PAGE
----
The Harvard University Graduate School of Education offers numerous professional development programs for educational leaders that a number of current tribal college administrators have attended. One popular one is the Management Development Program (MDP) for deans, directors, and other administrators interested in new ideas about critical management issues, budgeting, human resource management, planning, and effective leadership. Another program is the Institute for Educational Management (IEM), which is designed for the most senior-level administrators. It examines effective approaches to balancing internal and external leadership roles; leading in a changing context; articulating a powerful vision for your institution; and enlisting others in that vision. Contact Programs in Professional Education, Harvard Graduate School of Education, 14 Story Street, Cambridge, MA 02138. Phone: (800) 545-1849. Fax: (617) 496-8051. Webpage <www.gse.harvard.edu/~ppe/>.
Alicea, Jose Antonio (1995). Leadership and struggle: The Roxbury Community College presidency. (Doctoral Dissertation, Harvard University, 1997). Dissertation Abstracts International, 57(07), 2820A. (University Microfilms No. AAT96-38783)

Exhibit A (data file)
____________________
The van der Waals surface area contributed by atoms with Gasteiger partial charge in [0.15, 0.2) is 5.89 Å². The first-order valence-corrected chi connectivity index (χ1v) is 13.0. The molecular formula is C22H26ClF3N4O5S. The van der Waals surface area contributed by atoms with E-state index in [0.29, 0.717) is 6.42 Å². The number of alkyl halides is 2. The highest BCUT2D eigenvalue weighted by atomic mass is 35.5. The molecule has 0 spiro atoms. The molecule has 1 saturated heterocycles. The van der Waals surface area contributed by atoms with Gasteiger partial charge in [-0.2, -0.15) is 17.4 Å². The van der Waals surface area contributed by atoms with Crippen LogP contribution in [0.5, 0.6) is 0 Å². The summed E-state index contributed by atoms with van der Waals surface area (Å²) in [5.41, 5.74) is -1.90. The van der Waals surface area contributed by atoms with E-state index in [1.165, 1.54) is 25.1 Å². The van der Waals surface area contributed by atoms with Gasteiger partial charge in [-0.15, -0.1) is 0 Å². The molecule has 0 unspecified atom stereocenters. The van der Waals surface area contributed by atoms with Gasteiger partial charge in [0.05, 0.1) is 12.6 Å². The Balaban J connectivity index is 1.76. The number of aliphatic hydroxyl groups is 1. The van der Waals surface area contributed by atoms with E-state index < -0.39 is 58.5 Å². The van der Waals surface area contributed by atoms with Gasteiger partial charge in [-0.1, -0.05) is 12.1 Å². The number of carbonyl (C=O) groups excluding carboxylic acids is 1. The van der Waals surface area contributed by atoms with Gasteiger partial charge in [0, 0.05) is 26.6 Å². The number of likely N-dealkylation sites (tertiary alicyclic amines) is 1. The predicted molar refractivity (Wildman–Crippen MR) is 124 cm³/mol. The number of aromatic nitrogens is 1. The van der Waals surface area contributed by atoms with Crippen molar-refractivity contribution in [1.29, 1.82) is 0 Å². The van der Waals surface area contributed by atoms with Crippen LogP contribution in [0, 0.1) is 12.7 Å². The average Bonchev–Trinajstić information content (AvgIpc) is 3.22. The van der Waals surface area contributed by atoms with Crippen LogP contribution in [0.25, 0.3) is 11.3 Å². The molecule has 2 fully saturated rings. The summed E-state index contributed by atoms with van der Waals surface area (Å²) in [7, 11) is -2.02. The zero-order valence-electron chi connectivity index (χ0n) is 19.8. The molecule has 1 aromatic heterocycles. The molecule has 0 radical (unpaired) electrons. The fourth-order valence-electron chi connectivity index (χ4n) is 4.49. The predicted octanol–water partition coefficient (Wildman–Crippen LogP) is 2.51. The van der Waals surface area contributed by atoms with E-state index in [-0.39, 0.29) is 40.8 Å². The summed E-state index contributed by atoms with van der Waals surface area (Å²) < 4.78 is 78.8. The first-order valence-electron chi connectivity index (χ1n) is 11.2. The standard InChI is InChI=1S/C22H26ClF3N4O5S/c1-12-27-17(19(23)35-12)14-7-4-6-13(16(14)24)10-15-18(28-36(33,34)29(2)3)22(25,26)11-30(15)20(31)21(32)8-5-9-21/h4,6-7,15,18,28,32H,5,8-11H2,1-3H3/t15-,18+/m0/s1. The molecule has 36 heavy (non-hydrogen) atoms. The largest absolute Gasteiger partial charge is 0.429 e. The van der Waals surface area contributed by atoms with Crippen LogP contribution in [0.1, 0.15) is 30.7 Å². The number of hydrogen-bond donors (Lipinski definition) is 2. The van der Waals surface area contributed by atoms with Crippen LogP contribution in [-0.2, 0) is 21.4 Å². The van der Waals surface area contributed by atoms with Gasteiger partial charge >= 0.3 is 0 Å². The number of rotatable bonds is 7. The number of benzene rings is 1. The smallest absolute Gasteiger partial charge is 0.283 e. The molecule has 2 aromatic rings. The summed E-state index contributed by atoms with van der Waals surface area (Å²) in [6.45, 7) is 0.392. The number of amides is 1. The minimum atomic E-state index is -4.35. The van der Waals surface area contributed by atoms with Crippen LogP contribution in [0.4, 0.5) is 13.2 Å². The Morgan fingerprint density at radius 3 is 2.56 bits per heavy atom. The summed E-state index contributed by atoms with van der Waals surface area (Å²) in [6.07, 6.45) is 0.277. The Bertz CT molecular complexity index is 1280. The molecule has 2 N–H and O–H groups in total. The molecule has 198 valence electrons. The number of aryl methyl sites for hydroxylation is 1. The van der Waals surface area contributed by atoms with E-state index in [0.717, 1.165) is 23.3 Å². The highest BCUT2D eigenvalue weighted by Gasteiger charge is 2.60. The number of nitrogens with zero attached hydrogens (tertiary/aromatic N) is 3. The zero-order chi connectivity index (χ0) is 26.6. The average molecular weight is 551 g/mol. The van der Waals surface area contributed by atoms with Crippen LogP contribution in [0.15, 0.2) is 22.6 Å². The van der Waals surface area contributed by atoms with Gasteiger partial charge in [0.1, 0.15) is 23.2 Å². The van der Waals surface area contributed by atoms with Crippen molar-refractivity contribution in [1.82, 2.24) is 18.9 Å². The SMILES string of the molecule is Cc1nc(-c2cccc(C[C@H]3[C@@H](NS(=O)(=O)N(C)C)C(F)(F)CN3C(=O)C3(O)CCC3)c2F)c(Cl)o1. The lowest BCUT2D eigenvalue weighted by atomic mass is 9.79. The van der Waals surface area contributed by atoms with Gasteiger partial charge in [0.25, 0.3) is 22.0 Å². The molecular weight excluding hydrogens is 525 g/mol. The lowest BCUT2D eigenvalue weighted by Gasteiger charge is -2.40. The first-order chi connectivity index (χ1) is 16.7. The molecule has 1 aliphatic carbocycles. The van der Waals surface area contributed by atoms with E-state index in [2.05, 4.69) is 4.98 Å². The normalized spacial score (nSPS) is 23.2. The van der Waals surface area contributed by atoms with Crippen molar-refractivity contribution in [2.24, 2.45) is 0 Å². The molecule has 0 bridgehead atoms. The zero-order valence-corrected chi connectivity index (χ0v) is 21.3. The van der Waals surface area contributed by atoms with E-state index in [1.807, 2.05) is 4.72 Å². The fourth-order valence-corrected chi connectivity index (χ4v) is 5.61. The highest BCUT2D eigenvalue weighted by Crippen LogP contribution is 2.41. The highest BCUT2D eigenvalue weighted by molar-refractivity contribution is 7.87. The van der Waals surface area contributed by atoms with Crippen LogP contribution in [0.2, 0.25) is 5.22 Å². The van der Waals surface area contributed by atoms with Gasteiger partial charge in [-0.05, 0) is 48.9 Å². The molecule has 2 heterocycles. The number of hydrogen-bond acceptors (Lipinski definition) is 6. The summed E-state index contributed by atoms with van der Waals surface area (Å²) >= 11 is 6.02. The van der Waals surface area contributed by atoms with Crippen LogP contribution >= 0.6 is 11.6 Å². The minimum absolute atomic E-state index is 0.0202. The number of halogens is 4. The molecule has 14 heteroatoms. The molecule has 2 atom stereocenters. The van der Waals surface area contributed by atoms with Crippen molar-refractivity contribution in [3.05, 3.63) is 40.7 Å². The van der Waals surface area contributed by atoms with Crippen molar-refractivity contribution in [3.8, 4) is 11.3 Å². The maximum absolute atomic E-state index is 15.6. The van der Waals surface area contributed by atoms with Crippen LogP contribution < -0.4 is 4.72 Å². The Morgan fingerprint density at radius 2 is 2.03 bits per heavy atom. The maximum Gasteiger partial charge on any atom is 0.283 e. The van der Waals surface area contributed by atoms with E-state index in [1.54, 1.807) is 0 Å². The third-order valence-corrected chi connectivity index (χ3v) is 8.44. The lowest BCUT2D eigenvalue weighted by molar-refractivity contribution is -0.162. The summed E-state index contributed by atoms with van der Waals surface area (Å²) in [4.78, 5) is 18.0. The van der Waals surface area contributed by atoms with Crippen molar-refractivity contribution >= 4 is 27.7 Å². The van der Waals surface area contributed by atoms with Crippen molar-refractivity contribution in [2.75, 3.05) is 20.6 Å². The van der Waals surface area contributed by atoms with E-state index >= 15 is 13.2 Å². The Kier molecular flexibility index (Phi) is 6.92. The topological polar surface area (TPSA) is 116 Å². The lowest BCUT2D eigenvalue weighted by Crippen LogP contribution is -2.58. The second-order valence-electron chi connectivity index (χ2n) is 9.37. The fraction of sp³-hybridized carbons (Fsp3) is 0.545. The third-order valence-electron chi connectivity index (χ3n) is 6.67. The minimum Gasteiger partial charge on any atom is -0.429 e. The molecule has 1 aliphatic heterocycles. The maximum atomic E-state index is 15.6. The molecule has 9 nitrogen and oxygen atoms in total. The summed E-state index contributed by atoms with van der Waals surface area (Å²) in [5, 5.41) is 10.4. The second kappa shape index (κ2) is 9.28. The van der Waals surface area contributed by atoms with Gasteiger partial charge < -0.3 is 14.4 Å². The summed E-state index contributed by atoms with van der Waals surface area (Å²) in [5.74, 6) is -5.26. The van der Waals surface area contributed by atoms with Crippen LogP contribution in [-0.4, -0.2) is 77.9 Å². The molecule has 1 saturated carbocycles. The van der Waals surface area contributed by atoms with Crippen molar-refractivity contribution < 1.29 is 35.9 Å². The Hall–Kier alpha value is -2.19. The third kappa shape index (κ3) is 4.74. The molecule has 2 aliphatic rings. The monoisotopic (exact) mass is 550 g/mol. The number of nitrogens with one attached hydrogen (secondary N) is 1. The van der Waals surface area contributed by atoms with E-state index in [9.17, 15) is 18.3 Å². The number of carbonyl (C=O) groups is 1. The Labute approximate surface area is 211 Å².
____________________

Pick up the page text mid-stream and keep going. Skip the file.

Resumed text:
Baynum, Thomas Bruce (2000). An analysis of the content of community college leadership programs in the United States: A Delphi study. (Doctoral Dissertation, Baylor University, 2000). Dissertation Abstracts International, 61(06), 2157A. (University Microfilms No. AAT99-76809)
Begay, Manley Alan, Jr. (1997). Leading by choice, not chance: Leadership education for Native chief executives of American Indian nations. (Doctoral Dissertation, Harvard University, 1997). Dissertation Abstracts International, 58(08), 2955A. (University Microfilms No. AAT98-07231)
Donnelly, Joseph C., Jr. (1996). College presidents: Leadership and longevity. (Doctoral Dissertation, Harvard University, 1996). Dissertation Abstracts International, 57(07), 2892A. (University Microfilms No. AAT96-38739)
Fowler, Verna M. (1992). Leadership of American Indian presidents of accredited tribally chartered community colleges. (Doctoral Dissertation, University of North Dakota, 1993). Dissertation Abstracts International, 53(12), 4147A. (University Microfilms No. AAT93-12402)